Britain's second-largest bank has warned it expects to write-off £950 million as a result of its exposure to bad debts in the US mortgage market.
However analysts said the expected write-down revealed by the Royal Bank of Scotland (RBS) was lower than had been anticipated.
The finance group will take a further £300 million hit as a result of its recent takeover of Dutch bank ABN Amro.
RBS is the latest bank to reveal its expected losses from the crisis in the US subprime mortgage market. Rising default levels in the specialist housing sector, which makes home-loans available to those on low incomes or with poor credit ratings, have seen a number of the world's financial institutions warn of losses related to mortgage-backed loans they have bought.
The subprime situation in the US has also prompted a global credit squeeze, with banks increasingly reluctant to lend cash to one another, individuals and companies as a result of uncertainty about the full extent of the problem.
Nonetheless, RBS said today it was confident its 2007 operating profit and earnings would be "well ahead" of market consensus.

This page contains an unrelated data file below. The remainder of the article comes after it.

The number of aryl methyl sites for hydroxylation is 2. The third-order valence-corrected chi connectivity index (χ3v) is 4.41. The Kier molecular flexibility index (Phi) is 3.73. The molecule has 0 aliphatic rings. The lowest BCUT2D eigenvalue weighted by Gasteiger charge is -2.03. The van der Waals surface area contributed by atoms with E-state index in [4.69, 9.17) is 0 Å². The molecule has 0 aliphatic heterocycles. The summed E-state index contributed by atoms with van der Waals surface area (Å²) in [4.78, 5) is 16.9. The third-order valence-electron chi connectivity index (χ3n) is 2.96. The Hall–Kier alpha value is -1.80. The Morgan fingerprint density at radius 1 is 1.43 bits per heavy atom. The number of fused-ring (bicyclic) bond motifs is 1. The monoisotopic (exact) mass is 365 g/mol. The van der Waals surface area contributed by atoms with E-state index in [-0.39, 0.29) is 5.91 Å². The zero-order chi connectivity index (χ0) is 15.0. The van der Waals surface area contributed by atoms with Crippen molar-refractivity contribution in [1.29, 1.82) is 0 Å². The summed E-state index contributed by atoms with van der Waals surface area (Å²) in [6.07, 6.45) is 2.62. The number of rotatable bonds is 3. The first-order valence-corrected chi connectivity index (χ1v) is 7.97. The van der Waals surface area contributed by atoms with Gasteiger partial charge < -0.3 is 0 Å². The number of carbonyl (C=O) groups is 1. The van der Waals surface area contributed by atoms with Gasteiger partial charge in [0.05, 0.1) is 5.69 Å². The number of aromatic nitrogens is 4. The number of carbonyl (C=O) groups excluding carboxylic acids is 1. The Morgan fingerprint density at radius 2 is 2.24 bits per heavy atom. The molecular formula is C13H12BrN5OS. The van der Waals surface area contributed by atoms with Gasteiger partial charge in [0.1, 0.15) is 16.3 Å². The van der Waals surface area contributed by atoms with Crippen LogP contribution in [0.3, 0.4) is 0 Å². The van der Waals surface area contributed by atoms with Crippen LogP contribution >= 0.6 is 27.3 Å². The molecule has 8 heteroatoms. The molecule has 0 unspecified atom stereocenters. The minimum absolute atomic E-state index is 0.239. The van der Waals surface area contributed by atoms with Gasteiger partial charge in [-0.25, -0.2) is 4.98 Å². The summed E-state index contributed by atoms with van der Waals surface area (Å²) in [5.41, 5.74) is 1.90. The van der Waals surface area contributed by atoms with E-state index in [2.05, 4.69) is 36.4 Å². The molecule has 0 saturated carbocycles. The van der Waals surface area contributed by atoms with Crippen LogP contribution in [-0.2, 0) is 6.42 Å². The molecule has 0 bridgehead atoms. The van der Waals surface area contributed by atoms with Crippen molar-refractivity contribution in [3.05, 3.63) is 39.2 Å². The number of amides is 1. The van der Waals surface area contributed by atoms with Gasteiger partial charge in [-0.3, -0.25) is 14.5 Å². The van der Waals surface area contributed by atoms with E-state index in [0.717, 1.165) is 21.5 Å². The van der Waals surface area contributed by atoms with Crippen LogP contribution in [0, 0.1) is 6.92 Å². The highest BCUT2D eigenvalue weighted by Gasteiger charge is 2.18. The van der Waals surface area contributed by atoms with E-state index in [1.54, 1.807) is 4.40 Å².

Commenting on the group's recent performance, RBS chief executive Sir Fred Goodwin said: "Rarely have the diversity and quality of the group's business platform been more important in enabling us to deliver consistently strong performance.
"Although some of our businesses have been affected by the challenging market conditions, the group's underlying earnings trajectory has remained comparatively unaffected," he added,
The bank also stressed the integration of ABN was progressing well and said it expected to report better financial returns from the takeover than originally forecast when it bid for the company.
RBS secured ABN as part of a consortium in October, with the completion of its 71 billion (£49 billion) acquisition of the firm following a bitter bidding war with rival Barclays.